In the entire Somerset County Amish community there are very few families who call their parents Mamm and Dat. There are variations from family to family and from community to community.  Daddy, Papa, Dad, Dat, Pap, and Pop are all used as well as Mom, Mama, Mamm, and Mem.

A good thing to remember when reading Beverly Lewis books is that they are fiction and there will be things in every book that are not 100% accurate. I don't begrudge anyone the joy of reading those books though.

I read many Amish books both fact and fiction. We have lived our lives plain in comparison to the average person. What are ways that you see that would benefit us that we could learn from the Amish ways.

We want to have more friends and community, more peace and less drama in our lives. Can you list things that you see that some could change and make a better life for themselves. Thank you for helping.

One of the biggest things that we still think add value to life that we were raised and trained in practising is, forgiveness. Being able to forgive people freely whether or not they "deserve" it makes a huge difference in the amount of peace and drama in your life.

I understand that there are a number of different groups of Amish with the majority affiliated with four orders: Swartzengruber, Old Order, Andy Weaver, and New Order Amish. Old Order Amish are the most common and Swartzengruber the most conservative. In which order were you raised, Mary Ann?

There are two orders of Amish. Old and New. In those orders especially the Old Orders there are huge differences among communities from Swartzentruber and Swiss being some of the most conservative, to the way more liberal communites. I don't think I can even begin naming all the different types of churches among the Old Order.

I was raised in Old Order. Specifically, what the Amish refer to as Somersetah.

Have your brothers left the Amish? They come for visits from time to time to see your family, so they must've left. Their clothing doesn't look Amish. Are they also being shunned by your parents?

Two of my brothers have left the Amish, and yes, they are also shunned by my parents.

Saturday, April 16, 2011

Wondering

It has been quite a while since I did any question and answer posts. So today I'm giving you a chance to ask me anything you want to and starting on Monday I will begin answering your questions.

Thursday, April 14, 2011

Thursday Share

Spring is definitely on the way which means violets should be starting to bloom in several weeks. I'm looking forward to that for more than one reason this year. I love violets and when I found the recipe for Violet Syrup on a lovely blog that I like to visit I knew immediately that I want to try making it.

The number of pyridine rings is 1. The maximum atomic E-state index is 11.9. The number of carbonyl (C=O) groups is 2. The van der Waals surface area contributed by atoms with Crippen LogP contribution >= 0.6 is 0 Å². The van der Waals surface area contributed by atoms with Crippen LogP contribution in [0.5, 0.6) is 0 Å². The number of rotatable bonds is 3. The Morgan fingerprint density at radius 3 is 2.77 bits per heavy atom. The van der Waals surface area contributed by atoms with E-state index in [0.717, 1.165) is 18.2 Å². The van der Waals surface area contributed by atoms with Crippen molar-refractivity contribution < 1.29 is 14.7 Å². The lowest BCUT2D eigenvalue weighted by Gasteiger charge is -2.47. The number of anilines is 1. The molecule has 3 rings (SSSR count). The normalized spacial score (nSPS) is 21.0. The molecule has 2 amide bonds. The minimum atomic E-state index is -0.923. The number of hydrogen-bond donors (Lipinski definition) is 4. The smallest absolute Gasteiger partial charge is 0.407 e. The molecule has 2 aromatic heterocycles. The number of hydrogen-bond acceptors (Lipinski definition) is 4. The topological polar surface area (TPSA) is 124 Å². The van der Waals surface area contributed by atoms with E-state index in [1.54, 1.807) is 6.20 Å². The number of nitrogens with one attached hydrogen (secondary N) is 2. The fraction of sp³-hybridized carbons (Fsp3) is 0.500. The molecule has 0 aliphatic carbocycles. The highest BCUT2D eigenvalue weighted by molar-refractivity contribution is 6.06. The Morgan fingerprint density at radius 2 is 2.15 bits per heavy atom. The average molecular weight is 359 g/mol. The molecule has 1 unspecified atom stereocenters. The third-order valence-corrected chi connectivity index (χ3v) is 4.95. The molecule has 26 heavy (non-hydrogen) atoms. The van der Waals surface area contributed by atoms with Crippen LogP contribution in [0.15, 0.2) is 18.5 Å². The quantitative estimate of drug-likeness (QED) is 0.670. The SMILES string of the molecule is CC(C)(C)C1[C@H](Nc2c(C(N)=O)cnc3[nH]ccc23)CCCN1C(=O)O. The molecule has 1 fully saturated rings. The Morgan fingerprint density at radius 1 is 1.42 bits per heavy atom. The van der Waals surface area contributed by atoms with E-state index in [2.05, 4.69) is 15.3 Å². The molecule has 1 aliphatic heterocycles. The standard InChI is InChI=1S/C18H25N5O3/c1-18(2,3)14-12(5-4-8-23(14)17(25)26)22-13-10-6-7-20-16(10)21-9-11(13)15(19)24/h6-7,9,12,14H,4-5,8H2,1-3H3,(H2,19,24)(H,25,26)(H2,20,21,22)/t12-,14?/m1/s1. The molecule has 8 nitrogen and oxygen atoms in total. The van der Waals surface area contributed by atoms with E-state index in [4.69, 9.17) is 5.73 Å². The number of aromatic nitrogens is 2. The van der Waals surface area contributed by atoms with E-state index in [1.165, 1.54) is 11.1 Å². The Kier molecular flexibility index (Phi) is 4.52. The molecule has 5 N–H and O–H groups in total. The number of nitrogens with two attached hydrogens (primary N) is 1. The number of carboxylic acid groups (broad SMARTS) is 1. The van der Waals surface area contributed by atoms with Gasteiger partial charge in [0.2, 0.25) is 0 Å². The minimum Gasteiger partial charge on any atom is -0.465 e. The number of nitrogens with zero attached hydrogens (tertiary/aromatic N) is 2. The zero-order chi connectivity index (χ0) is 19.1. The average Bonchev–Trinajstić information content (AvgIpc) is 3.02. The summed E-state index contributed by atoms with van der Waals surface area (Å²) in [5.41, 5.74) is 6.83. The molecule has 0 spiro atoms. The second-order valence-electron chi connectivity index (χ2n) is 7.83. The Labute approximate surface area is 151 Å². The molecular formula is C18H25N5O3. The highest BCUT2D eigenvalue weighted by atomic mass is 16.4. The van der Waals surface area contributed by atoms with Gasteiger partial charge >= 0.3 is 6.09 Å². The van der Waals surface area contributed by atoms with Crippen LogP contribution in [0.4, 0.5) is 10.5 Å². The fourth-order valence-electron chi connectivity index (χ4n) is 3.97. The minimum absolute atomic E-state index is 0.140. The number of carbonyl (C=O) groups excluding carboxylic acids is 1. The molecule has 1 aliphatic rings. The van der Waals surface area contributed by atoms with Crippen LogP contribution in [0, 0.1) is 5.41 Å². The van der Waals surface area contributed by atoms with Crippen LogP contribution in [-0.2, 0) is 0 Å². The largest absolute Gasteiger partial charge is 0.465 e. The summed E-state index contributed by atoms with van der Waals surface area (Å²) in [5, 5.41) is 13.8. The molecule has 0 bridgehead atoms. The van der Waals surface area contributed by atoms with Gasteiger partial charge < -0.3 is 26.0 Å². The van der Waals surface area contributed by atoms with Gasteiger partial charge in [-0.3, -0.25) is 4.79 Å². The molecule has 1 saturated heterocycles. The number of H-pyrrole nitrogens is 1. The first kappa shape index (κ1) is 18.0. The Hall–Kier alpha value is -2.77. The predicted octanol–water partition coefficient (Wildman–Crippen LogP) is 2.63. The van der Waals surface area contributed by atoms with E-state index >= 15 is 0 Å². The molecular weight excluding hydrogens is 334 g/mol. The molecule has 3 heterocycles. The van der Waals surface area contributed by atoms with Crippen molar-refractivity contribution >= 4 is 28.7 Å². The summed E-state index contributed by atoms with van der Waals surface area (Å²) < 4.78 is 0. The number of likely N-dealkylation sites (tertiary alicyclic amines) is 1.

You can find the recipe here.
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Another blog that I enjoy visiting is The Wordsmith. In this post she relates one of her earliest adventures in hairdressing. The sweet gentle way she has of relating her memories from her childhood and life have brought me back to visit often.

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And any time you need a chuckle head over to Nezzy at Cow Patty Surprise where she writes about her life as a farm wife in the Ozarks. This post was one of the first ones I read on her blog. The next post was a satisfying conclusion to this story so you won't want to miss it either.

Tuesday, April 12, 2011

This and That

We drove behind this buggy for a little while on the way to church on Sunday morning. Coming home we noticed women leaving the Amish church house and walking out to the buggies parked in front of the horse barn. It was their Sunday for "ordnungs" church and families were taking turns to go out to sit in their buggies to eat the lunch they had packed that morning. Church would last all day and end with all the members having to remain seated after the children were dismissed, they would then be getting an update on any new rules, offences would be cared for, and plans made to have communion in two weeks. We were so happy to be able to drive past their church house and not have to worry about what new rules would be affecting us.